temporary interruption in the event of TV BAS operations. Furthermore, 
it finds that relocation of BAS stations is not necessary to protect 
such stations from the operations of Globalstar's low-power terrestrial 
network.
    Equipment Certification. The Order adopts a rule requiring that 
applications for equipment authorization of terrestrial low-power 
system equipment demonstrate compliance with 25.149(c)(4). Equipment 
manufacturers must certify all terrestrial low-power equipment under 
modified provisions in section 25.149 of the Commission's rules. The 
rules do not distinguish between low-power network access points and 
end user terminals or client devices, and require certification for all 
low-power network equipment. The Order declines to address all other 
proposals regarding equipment certification, including modifications to 
existing equipment certifications.
    Free Access Points and Public Safety Considerations. The Order 
declines to incorporate as requirements in the Commission's rules the 
commitments Globalstar made to deploy up to 20,000 low-power ATC access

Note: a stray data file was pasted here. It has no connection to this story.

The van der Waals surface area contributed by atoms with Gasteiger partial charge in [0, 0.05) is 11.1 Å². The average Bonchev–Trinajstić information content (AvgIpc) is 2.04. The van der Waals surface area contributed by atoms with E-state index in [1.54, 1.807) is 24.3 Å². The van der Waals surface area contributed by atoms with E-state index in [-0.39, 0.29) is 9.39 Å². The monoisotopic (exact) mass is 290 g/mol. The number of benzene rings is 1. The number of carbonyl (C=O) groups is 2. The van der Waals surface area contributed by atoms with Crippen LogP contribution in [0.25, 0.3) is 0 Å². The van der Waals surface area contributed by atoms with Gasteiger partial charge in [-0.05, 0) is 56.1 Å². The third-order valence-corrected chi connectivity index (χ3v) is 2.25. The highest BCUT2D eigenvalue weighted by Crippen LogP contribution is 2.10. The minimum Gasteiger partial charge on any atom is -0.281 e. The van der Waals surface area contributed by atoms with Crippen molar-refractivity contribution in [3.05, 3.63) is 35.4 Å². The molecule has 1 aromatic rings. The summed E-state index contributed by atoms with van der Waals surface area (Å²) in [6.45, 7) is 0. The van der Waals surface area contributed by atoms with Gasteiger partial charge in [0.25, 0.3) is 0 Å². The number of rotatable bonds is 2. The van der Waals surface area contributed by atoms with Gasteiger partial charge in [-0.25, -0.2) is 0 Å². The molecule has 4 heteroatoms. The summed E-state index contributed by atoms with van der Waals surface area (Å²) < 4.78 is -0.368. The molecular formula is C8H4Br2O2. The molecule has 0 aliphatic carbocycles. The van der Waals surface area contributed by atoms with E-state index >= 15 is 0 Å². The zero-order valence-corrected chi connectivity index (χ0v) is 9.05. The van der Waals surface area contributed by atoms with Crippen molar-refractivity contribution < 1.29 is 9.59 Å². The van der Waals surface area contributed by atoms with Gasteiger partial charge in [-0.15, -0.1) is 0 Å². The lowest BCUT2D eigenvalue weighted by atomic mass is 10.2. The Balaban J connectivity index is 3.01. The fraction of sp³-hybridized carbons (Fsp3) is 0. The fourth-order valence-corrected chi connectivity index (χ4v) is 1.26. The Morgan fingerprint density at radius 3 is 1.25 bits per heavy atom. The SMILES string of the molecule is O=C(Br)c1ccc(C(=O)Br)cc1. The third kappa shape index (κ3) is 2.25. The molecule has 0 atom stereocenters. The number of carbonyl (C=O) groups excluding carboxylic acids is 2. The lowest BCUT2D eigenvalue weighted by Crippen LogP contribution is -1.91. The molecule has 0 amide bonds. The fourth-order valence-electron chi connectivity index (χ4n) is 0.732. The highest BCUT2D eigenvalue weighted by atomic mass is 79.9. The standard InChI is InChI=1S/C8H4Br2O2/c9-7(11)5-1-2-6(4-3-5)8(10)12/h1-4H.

points ``free-of-charge in the nation's public and non-profit schools, 
community colleges and hospitals,'' as well as within federally 
declared disaster areas.

Procedural Matters

    Paperwork Reduction Act of 1995. This Order contains new 
information collection requirements in section 25.149(c)(4) and (g)(2)-
(3) of the revised rules subject to the Paperwork Reduction Act of 1995 
(PRA), Public Law 104-13. It will be submitted to the Office of 
Management and Budget (OMB) for review under section 3507(d) of the 
PRA. OMB, the general public, and other Federal agencies will be 
invited to comment on the new or modified information collection